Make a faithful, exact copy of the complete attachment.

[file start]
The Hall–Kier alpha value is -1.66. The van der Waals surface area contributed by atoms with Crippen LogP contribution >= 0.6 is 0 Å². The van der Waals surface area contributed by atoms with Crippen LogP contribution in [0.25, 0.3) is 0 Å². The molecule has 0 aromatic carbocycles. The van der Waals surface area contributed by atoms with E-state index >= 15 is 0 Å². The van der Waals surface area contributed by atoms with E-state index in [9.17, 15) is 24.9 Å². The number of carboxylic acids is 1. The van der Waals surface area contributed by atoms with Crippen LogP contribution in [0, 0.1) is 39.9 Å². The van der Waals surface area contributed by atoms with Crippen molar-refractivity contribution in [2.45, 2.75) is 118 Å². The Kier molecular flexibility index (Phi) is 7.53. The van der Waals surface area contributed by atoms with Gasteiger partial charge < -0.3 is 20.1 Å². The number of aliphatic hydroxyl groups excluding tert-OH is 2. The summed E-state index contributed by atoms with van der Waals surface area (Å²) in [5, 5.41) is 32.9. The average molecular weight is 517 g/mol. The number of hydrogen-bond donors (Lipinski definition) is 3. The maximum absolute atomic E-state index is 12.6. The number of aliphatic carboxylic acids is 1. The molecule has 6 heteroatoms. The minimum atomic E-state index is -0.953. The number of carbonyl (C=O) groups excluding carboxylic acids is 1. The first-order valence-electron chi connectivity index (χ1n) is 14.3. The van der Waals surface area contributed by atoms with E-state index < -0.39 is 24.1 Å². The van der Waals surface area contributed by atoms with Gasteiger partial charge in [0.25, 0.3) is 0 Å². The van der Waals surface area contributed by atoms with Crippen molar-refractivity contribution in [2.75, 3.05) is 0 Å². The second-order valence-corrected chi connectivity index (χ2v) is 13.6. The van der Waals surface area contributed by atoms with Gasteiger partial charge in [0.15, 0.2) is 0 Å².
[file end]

The Hall–Kier alpha value is -1.66. The van der Waals surface area contributed by atoms with Crippen LogP contribution >= 0.6 is 0 Å². The van der Waals surface area contributed by atoms with Crippen LogP contribution in [0.25, 0.3) is 0 Å². The molecule has 0 aromatic carbocycles. The van der Waals surface area contributed by atoms with E-state index >= 15 is 0 Å². The van der Waals surface area contributed by atoms with E-state index in [9.17, 15) is 24.9 Å². The number of carboxylic acids is 1. The van der Waals surface area contributed by atoms with Crippen LogP contribution in [0, 0.1) is 39.9 Å². The van der Waals surface area contributed by atoms with Crippen molar-refractivity contribution in [2.45, 2.75) is 118 Å². The Kier molecular flexibility index (Phi) is 7.53. The van der Waals surface area contributed by atoms with Gasteiger partial charge < -0.3 is 20.1 Å². The number of aliphatic hydroxyl groups excluding tert-OH is 2. The summed E-state index contributed by atoms with van der Waals surface area (Å²) in [5, 5.41) is 32.9. The average molecular weight is 517 g/mol. The number of hydrogen-bond donors (Lipinski definition) is 3. The maximum absolute atomic E-state index is 12.6. The number of aliphatic carboxylic acids is 1. The molecule has 6 heteroatoms. The minimum atomic E-state index is -0.953. The number of carbonyl (C=O) groups excluding carboxylic acids is 1. The first-order valence-electron chi connectivity index (χ1n) is 14.3. The van der Waals surface area contributed by atoms with E-state index < -0.39 is 24.1 Å². The van der Waals surface area contributed by atoms with Gasteiger partial charge in [0.25, 0.3) is 0 Å². The van der Waals surface area contributed by atoms with Crippen molar-refractivity contribution in [2.75, 3.05) is 0 Å². The second-order valence-corrected chi connectivity index (χ2v) is 13.6. The van der Waals surface area contributed by atoms with Gasteiger partial charge in [0.15, 0.2) is 0 Å².